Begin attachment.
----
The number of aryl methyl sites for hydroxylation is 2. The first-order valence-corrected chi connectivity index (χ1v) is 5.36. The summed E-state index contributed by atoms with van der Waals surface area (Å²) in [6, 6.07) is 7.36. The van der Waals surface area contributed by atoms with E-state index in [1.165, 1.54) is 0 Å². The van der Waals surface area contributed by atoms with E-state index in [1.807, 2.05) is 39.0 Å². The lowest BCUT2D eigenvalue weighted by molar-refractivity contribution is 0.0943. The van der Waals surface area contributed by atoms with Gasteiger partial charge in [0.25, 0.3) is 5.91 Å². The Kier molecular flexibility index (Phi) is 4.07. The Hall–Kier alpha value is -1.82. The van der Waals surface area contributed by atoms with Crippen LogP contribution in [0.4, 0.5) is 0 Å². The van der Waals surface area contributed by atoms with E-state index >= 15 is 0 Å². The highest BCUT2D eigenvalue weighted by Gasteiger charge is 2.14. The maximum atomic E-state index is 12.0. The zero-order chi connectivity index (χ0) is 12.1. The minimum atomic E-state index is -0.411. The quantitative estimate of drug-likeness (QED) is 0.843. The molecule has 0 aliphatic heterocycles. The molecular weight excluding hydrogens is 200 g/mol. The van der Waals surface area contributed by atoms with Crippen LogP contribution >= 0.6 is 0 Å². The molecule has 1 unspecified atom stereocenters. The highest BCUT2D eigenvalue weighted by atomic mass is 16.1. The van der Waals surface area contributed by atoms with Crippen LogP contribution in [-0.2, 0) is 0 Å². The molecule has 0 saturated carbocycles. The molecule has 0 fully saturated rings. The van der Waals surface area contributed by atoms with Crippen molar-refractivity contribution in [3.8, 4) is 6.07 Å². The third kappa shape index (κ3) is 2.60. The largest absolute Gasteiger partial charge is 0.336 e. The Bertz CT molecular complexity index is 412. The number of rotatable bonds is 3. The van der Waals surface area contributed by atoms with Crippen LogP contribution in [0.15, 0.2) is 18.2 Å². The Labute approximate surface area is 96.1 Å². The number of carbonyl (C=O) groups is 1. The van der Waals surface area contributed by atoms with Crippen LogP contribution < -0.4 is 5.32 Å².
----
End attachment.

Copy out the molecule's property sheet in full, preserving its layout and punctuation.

The number of aryl methyl sites for hydroxylation is 2. The first-order valence-corrected chi connectivity index (χ1v) is 5.36. The summed E-state index contributed by atoms with van der Waals surface area (Å²) in [6, 6.07) is 7.36. The van der Waals surface area contributed by atoms with E-state index in [1.165, 1.54) is 0 Å². The van der Waals surface area contributed by atoms with E-state index in [1.807, 2.05) is 39.0 Å². The lowest BCUT2D eigenvalue weighted by molar-refractivity contribution is 0.0943. The van der Waals surface area contributed by atoms with Gasteiger partial charge in [0.25, 0.3) is 5.91 Å². The Kier molecular flexibility index (Phi) is 4.07. The Hall–Kier alpha value is -1.82. The van der Waals surface area contributed by atoms with Crippen LogP contribution in [0.4, 0.5) is 0 Å². The van der Waals surface area contributed by atoms with E-state index >= 15 is 0 Å². The highest BCUT2D eigenvalue weighted by Gasteiger charge is 2.14. The maximum atomic E-state index is 12.0. The zero-order chi connectivity index (χ0) is 12.1. The minimum atomic E-state index is -0.411. The quantitative estimate of drug-likeness (QED) is 0.843. The molecule has 0 aliphatic heterocycles. The molecular weight excluding hydrogens is 200 g/mol. The van der Waals surface area contributed by atoms with Crippen LogP contribution >= 0.6 is 0 Å². The molecule has 1 unspecified atom stereocenters. The highest BCUT2D eigenvalue weighted by atomic mass is 16.1. The van der Waals surface area contributed by atoms with Crippen LogP contribution in [-0.2, 0) is 0 Å². The molecule has 0 saturated carbocycles. The molecule has 0 fully saturated rings. The van der Waals surface area contributed by atoms with Crippen molar-refractivity contribution in [3.8, 4) is 6.07 Å². The third kappa shape index (κ3) is 2.60. The largest absolute Gasteiger partial charge is 0.336 e. The Bertz CT molecular complexity index is 412. The number of rotatable bonds is 3. The van der Waals surface area contributed by atoms with Crippen LogP contribution in [0.15, 0.2) is 18.2 Å². The Labute approximate surface area is 96.1 Å². The number of carbonyl (C=O) groups is 1. The van der Waals surface area contributed by atoms with Crippen LogP contribution < -0.4 is 5.32 Å².